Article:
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Annals of Surgical Oncology

, Volume 23, Issue 10, pp 3182–3189 | Cite as

What Do Patients Prefer? Understanding Patient Perspectives on Receiving a New Breast Cancer Diagnosis

  • Deanna J. AttaiEmail author
  • Regina Hampton
  • Alicia C. Staley
  • Andrew Borgert
  • Jeffrey Landercasper
Breast Oncology

Abstract

Background and Objective

There is variability in physician practice regarding delivery method and timeliness of test results to cancer patients. Our aim was to survey patients to determine if there was a difference between actual and preferred care for disclosure of test results.

Methods

A de-identified survey was distributed to online cancer support groups to query patients about their experience regarding communication of cancer testing and timeliness. Analyses of the differences between actual and preferred communication and wait times were performed.

Results

Overall, 1000 patients completed the survey. The analysis herein was restricted to 784 breast cancer survivors. Survey responders were predominately White (non-Hispanic; 89 %), college educated (78 %), and media ‘savvy’ (online medical media usage; 97 %). Differences between actual and preferred care were identified for the domains of mode of communication and wait times for initial breast cancer diagnostic biopsies and other tests. A total of 309 (39 %) of 784 patients received face-to-face communication for a new cancer diagnosis, with 394 (50 %) patients preferring this option (p < 0.0001). In addition, 315 (40 %) of 784 patients received their cancer biopsy result within 2 days, with 646 (82 %) patients preferring this option (p < 0.0001). Differences were also identified between actual and preferred care for multiple other test types.

Conclusions

Actual care for timeliness and modes of communication did not reflect patient-desired care. National and local initiatives to improve performance are needed. As a first step, we recommend that each patient be queried about their preference for mode of communication and timeliness, and efforts made to comply.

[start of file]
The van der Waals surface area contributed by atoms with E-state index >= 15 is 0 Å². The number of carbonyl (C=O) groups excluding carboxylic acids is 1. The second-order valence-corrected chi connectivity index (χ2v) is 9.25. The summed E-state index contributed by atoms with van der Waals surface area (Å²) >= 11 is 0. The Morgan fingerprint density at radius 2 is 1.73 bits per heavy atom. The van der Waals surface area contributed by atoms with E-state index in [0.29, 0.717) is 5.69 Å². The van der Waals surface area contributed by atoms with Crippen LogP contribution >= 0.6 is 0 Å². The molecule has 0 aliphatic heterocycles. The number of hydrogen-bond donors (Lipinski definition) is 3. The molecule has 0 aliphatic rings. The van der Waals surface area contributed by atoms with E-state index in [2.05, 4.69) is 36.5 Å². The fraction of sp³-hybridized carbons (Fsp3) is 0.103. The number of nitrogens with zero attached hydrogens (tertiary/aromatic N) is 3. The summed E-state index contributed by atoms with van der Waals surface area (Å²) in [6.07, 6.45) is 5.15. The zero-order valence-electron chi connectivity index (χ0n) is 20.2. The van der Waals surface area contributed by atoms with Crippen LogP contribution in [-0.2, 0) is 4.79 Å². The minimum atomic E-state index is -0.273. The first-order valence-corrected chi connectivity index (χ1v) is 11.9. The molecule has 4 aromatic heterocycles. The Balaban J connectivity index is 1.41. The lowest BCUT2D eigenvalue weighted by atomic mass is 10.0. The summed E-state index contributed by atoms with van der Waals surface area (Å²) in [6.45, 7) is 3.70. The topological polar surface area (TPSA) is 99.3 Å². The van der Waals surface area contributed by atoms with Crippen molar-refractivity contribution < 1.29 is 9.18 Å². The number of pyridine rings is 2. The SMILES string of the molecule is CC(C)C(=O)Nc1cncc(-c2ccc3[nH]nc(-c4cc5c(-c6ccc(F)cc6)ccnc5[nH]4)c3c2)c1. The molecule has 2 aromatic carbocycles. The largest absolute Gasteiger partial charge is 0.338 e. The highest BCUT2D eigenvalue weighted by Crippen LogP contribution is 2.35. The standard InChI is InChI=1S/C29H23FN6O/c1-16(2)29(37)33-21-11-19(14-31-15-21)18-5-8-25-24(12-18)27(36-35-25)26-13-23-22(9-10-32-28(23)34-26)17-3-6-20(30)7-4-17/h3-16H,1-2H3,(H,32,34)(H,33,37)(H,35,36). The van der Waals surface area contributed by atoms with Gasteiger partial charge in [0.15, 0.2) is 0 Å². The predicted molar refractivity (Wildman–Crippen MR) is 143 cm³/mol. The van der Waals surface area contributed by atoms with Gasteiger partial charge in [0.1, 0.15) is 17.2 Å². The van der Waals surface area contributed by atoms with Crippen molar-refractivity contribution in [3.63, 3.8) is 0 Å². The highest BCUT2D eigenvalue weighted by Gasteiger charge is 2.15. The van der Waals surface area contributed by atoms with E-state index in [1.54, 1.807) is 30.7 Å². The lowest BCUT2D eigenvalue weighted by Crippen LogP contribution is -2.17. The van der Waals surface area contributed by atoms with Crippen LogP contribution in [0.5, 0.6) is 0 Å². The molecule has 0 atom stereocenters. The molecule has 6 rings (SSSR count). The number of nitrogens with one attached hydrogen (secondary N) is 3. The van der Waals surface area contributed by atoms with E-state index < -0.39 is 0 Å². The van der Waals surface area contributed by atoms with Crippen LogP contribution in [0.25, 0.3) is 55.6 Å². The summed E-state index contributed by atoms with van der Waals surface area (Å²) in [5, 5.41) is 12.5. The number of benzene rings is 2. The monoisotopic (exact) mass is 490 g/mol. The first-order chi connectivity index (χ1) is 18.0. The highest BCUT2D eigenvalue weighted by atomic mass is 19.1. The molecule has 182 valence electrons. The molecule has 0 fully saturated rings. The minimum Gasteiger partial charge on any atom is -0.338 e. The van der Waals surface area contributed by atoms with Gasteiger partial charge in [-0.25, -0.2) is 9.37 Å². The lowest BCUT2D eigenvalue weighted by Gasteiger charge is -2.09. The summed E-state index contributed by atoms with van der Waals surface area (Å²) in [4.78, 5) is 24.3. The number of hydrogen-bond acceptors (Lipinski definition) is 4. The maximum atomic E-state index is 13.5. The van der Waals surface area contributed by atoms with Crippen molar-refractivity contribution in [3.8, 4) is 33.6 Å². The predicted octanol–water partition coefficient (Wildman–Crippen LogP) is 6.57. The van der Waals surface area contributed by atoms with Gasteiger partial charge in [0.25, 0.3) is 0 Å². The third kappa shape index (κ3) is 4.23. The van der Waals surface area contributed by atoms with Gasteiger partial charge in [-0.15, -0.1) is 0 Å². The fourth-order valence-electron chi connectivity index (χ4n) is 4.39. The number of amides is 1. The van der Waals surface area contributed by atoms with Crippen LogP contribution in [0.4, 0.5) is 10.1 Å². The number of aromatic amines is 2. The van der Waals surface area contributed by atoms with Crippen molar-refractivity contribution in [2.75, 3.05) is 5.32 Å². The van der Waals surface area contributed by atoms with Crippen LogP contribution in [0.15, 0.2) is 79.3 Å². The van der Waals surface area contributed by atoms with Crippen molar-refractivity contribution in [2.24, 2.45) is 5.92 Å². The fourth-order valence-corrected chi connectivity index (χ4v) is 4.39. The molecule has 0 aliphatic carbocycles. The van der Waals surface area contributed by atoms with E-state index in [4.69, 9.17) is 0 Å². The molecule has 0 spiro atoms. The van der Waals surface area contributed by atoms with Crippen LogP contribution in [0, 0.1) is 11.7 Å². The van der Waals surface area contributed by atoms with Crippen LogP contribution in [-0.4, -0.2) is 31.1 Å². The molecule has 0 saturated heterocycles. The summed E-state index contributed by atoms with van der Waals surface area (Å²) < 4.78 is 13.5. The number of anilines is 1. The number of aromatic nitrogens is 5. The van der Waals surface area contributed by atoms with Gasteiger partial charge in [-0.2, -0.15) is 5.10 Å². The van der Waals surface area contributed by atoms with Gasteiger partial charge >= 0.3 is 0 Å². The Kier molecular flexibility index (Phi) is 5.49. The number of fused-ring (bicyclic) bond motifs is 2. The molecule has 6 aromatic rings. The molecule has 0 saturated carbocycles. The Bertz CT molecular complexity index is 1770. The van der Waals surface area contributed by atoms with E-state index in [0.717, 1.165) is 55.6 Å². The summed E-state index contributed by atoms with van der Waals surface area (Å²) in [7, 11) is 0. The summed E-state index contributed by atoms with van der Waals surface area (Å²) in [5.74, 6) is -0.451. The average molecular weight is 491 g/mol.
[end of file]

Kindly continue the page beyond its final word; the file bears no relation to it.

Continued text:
Keywords

Wait Time Actual Care Prefer Care Short Wait Time Poor Predictive Power 
These keywords were added by machine and not by the authors. This process is experimental and the keywords may be updated as the learning algorithm improves.

Notes

Acknowledgment

The authors would like to acknowledge the Norma J. Vinger Center for Breast Care, the Gundersen Medical Foundation, and Ms. Choua Vang for financial support, statistical support, and manuscript assistance, respectively. In addition, we would like to acknowledge the Dr. Susan Love Research Foundation, the Seattle Cancer Care Alliance, and Living Beyond Breast Cancer for assistance with distributing the survey using their social media channels.

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Copyright information

© Society of Surgical Oncology 2016

Authors and Affiliations

  • Deanna J. Attai
    • 1
    • 6
    Email author
  • Regina Hampton
    • 2
  • Alicia C. Staley
    • 3
  • Andrew Borgert
    • 4
  • Jeffrey Landercasper
    • 4
    • 5
  1. 1.David Geffen School of Medicine at UCLALos AngelesUSA
  2. 2.Doctors Community HospitalLanhamUSA
  3. 3.Akari HealthCharlestownUSA
  4. 4.Gundersen Medical FoundationLa CrosseUSA
  5. 5.Norma J. Vinger Center for Breast CareGundersen Health SystemLa CrosseUSA
  6. 6.UCLA Health Burbank Breast CareBurbankUSA

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